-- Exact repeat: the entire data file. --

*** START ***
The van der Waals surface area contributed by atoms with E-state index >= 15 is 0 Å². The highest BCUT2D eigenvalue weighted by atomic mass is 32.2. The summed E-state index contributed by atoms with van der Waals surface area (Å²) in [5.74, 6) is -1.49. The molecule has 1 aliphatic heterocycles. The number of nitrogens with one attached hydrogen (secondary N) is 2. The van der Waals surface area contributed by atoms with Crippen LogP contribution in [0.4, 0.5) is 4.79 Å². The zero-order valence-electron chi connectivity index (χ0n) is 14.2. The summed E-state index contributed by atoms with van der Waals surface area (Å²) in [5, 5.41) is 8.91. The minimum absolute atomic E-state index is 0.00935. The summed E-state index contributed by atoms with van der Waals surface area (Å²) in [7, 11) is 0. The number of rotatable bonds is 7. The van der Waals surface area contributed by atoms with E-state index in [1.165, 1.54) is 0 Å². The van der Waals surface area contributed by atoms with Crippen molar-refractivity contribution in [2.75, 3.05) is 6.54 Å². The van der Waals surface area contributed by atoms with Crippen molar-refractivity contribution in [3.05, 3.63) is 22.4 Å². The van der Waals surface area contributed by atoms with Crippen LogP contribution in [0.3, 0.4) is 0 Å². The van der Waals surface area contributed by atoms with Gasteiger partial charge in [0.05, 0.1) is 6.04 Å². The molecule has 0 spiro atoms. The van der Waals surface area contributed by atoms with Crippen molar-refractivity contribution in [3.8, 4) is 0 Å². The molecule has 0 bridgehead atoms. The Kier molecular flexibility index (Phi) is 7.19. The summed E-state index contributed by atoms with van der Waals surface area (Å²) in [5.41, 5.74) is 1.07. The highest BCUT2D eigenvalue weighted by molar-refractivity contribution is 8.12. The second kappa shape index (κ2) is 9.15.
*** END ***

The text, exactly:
The van der Waals surface area contributed by atoms with E-state index >= 15 is 0 Å². The highest BCUT2D eigenvalue weighted by atomic mass is 32.2. The summed E-state index contributed by atoms with van der Waals surface area (Å²) in [5.74, 6) is -1.49. The molecule has 1 aliphatic heterocycles. The number of nitrogens with one attached hydrogen (secondary N) is 2. The van der Waals surface area contributed by atoms with Crippen LogP contribution in [0.4, 0.5) is 4.79 Å². The zero-order valence-electron chi connectivity index (χ0n) is 14.2. The summed E-state index contributed by atoms with van der Waals surface area (Å²) in [5, 5.41) is 8.91. The minimum absolute atomic E-state index is 0.00935. The summed E-state index contributed by atoms with van der Waals surface area (Å²) in [7, 11) is 0. The number of rotatable bonds is 7. The van der Waals surface area contributed by atoms with E-state index in [1.165, 1.54) is 0 Å². The van der Waals surface area contributed by atoms with Crippen molar-refractivity contribution in [2.75, 3.05) is 6.54 Å². The van der Waals surface area contributed by atoms with Crippen molar-refractivity contribution in [3.05, 3.63) is 22.4 Å². The van der Waals surface area contributed by atoms with Crippen LogP contribution in [0.3, 0.4) is 0 Å². The van der Waals surface area contributed by atoms with Gasteiger partial charge in [0.05, 0.1) is 6.04 Å². The molecule has 0 spiro atoms. The van der Waals surface area contributed by atoms with Crippen molar-refractivity contribution in [3.8, 4) is 0 Å². The molecule has 0 bridgehead atoms. The Kier molecular flexibility index (Phi) is 7.19. The summed E-state index contributed by atoms with van der Waals surface area (Å²) in [5.41, 5.74) is 1.07. The highest BCUT2D eigenvalue weighted by molar-refractivity contribution is 8.12. The second kappa shape index (κ2) is 9.15.